In the past week we all worked diligently to earn our PADI open water scuba diving certification. The first two days were split between learning scuba skills in the classroom and in the pool. We were enthusiastically taught by our energetic instructor, Rob. Rob is an experienced diver and clearly loves what he does. From the moment we met him outside our hostel in Cairns he was full of energy, life, and excitement. Through watching PADI instructional videos, practicing skills in the training pool, and asking Rob many, many, questions we learned what to do in every underwater disaster scenario. We are now qualified to: remove our masks underwater, put them on full of water, and clear them, remove our BCD apparatus and put them back on, drag an injured diver to safety, relieve cramps in other divers, provide air for a diver that’s out of air, and many more skills. It was also our responsibility to assemble and disassemble our gear which consisted of a BCD, a regulator, an oxygen tank, mask, and flippers. The first breaths underwater were invigorating! The first few minutes were simply spent sitting on the pool, watching each other through our masks, trying to get our brains used to the idea that we were actually breathing under the water. We then moved on to maneuvering around underwater, doing flips, handstands, push ups, blowing bubble rings, and moving deeper in the training pool, all the while equalizing for pressure so that we didn’t burst our ear drums and watching our air intake so that we didn’t suffocate. It was a lot to focus on, but eventually it all became second nature to us. We also went over hand signals. Since communication can be difficult underwater, we made sure to be very clear on these, especially with our buddies that we would stay with at all times while submerged. These signals were everything from “Are you OK?” to “Hey! There’s a stingray!” (Which just happens to look like giving someone the Finger, but we all knew what it was supposed to mean).
After we gained confidence in these skills in the pool, we transitioned to the ocean. We took a boat to Fitzroy Island and got to stay at a tropical resort for a night! After months of home stays, hostels, and camping, it felt great to pretend we were just tourists stopping at an island resort for a night. Our first day on the island was packed with three shallow dives (shallow being about 7 meters underwater) where we got to practice all of our new skills in the turquoise sea filled with rainbow fish and coral. This was certainly the best classroom we’ve ever been in. The underwater world was absolutely popping with life. Life hid in every nook and cranny of the colorful coral. We watched in awe as the cast of Finding Nemo swam by. Its easy to lose track of time when you’re in a place where time doesn’t exist. Although it was important we didn’t, because some of us go through air quicker than others! During these dives we practiced all of the skills we learned in the pool but with the added difficulty of impaired visibility and the immense vastness of the ocean. By the end of our final beach dive we were more than ready to get out to the Great Barrier Reef and get certified! We had a nice relaxing night enjoying the resort and taking full advantage of the A/C units in our rooms.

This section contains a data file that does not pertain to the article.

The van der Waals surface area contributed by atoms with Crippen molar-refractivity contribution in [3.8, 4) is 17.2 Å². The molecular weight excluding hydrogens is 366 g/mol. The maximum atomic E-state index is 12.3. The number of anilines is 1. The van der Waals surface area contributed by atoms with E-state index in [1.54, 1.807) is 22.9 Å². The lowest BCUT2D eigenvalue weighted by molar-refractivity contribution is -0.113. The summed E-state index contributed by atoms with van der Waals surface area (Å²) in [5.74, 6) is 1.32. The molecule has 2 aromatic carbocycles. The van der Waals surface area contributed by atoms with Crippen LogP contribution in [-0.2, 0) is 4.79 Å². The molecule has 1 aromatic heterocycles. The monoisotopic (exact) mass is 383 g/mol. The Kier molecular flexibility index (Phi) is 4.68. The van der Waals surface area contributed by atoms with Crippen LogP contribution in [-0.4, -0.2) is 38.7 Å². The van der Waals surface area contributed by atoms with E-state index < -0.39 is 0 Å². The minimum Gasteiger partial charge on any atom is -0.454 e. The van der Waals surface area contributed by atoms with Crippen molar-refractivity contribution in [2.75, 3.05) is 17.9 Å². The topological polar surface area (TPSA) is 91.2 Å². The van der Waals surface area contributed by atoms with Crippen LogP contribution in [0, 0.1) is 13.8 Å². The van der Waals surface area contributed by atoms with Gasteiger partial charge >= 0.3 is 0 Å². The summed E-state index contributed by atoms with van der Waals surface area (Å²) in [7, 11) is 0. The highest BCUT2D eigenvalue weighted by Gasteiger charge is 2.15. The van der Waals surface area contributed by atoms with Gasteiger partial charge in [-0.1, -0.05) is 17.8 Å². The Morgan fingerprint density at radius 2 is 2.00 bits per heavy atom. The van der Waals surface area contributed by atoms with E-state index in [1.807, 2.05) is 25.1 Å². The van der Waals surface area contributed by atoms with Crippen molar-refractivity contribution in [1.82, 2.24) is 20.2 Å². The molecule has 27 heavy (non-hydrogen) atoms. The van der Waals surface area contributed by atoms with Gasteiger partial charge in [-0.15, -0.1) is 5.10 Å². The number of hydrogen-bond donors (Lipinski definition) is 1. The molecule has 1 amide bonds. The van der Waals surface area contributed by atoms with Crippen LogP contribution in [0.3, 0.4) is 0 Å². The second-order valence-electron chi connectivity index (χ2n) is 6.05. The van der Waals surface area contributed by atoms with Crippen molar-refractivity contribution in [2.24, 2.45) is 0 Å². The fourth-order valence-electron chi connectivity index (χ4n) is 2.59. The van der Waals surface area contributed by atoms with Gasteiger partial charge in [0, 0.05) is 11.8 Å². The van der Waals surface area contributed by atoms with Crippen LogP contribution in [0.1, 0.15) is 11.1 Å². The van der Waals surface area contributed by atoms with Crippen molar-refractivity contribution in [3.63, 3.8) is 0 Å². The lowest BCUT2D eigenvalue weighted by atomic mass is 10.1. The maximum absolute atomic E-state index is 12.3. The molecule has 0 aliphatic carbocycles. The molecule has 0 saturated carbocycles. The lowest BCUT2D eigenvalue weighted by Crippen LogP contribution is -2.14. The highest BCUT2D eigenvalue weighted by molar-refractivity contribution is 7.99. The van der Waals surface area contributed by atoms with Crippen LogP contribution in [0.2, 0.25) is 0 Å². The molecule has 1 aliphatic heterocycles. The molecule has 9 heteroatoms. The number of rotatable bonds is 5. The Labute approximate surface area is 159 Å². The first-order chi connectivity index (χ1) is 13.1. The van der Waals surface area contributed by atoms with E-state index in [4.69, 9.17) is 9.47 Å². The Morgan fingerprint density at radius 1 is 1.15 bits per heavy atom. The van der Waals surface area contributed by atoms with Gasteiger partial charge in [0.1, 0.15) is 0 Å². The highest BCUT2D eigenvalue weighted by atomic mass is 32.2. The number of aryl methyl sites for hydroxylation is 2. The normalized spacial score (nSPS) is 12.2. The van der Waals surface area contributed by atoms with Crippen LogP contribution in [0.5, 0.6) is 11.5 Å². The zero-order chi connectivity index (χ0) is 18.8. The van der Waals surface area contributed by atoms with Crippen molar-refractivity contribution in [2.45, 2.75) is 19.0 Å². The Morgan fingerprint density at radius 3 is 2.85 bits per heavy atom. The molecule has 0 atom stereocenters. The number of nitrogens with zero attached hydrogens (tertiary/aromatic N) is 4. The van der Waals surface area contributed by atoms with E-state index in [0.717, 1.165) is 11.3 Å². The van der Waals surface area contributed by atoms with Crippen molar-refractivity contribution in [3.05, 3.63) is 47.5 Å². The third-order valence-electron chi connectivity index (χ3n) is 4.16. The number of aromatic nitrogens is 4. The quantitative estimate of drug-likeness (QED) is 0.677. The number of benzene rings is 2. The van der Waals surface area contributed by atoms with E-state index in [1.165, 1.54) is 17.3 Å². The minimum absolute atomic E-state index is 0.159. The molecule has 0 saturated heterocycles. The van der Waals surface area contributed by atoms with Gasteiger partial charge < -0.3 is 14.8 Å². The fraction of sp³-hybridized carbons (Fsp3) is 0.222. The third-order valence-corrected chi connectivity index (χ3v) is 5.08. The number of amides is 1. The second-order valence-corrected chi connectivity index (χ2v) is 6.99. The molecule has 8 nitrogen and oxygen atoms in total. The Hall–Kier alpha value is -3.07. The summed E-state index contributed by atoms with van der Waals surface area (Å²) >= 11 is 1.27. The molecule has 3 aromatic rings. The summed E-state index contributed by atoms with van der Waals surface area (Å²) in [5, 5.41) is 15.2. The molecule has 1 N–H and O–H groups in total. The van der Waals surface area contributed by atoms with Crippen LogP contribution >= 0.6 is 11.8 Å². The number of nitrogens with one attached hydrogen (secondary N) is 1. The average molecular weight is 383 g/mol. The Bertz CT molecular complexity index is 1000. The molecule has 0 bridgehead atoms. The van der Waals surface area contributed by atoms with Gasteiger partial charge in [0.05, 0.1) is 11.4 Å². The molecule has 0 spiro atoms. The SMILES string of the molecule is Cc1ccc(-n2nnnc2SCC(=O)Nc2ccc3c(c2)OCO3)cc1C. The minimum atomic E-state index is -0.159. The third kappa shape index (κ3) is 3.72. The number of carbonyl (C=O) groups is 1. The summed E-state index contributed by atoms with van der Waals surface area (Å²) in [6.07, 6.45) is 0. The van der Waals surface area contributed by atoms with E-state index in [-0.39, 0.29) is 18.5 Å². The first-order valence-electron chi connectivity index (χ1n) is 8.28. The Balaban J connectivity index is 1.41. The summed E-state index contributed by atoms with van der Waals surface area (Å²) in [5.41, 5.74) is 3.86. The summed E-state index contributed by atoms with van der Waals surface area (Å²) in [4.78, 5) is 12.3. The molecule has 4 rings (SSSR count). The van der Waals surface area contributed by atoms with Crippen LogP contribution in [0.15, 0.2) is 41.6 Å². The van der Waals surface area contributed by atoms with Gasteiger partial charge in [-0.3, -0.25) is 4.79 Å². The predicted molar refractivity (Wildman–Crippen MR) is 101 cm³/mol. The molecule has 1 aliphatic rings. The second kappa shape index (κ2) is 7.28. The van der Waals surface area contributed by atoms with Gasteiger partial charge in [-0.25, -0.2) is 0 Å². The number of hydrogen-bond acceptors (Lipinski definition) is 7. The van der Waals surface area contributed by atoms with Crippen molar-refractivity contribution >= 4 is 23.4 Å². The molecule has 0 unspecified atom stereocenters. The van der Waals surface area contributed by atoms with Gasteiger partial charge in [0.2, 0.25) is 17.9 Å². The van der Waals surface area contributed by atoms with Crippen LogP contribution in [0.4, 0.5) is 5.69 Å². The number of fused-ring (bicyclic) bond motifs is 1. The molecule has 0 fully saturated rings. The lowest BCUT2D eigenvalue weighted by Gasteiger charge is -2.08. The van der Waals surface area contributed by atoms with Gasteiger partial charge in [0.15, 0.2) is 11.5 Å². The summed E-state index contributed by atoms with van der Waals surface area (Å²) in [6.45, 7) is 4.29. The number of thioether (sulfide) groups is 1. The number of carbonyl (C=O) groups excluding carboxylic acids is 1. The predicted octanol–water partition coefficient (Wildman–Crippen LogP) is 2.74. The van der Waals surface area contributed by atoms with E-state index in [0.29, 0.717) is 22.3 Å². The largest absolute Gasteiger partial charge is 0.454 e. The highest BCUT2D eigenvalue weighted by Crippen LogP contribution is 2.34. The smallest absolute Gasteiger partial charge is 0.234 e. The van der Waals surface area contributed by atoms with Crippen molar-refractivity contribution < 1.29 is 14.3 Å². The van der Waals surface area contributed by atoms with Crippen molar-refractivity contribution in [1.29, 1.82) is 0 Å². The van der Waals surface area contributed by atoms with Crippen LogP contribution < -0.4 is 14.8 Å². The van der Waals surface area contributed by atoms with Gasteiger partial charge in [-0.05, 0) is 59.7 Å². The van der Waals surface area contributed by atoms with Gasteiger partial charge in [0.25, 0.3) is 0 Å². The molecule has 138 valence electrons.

We got up on the morning of our final SCUBA day ready to get out there. After filling ourselves with energy from the all you can eat breakfast buffet, we boarded a boat with all our gear and started out towards the Great Barrier Reef! It was awesome that we got our certifications at a place very few people will ever see, let alone see in the way we did. Our first dive off the boat required us to demonstrate a couple of skills before we went under for the dive where we would surface as certified divers. The ocean world was incredibly clear around the reef. We were able to see huge schools of fish, sea turtles, sharks, and, of course, tons of beautiful coral! After surfacing we hopped back on the boat and moved to a second location, where we had of first full certified dive. We saw a giant clam and took some pictures now that we weren’t considered students.
The experience passed so quickly but we learned so much. Many of us are already excited about the next chance we will have to delve into the deep ocean and see the world from an angle few will ever know.
Adam and Rachel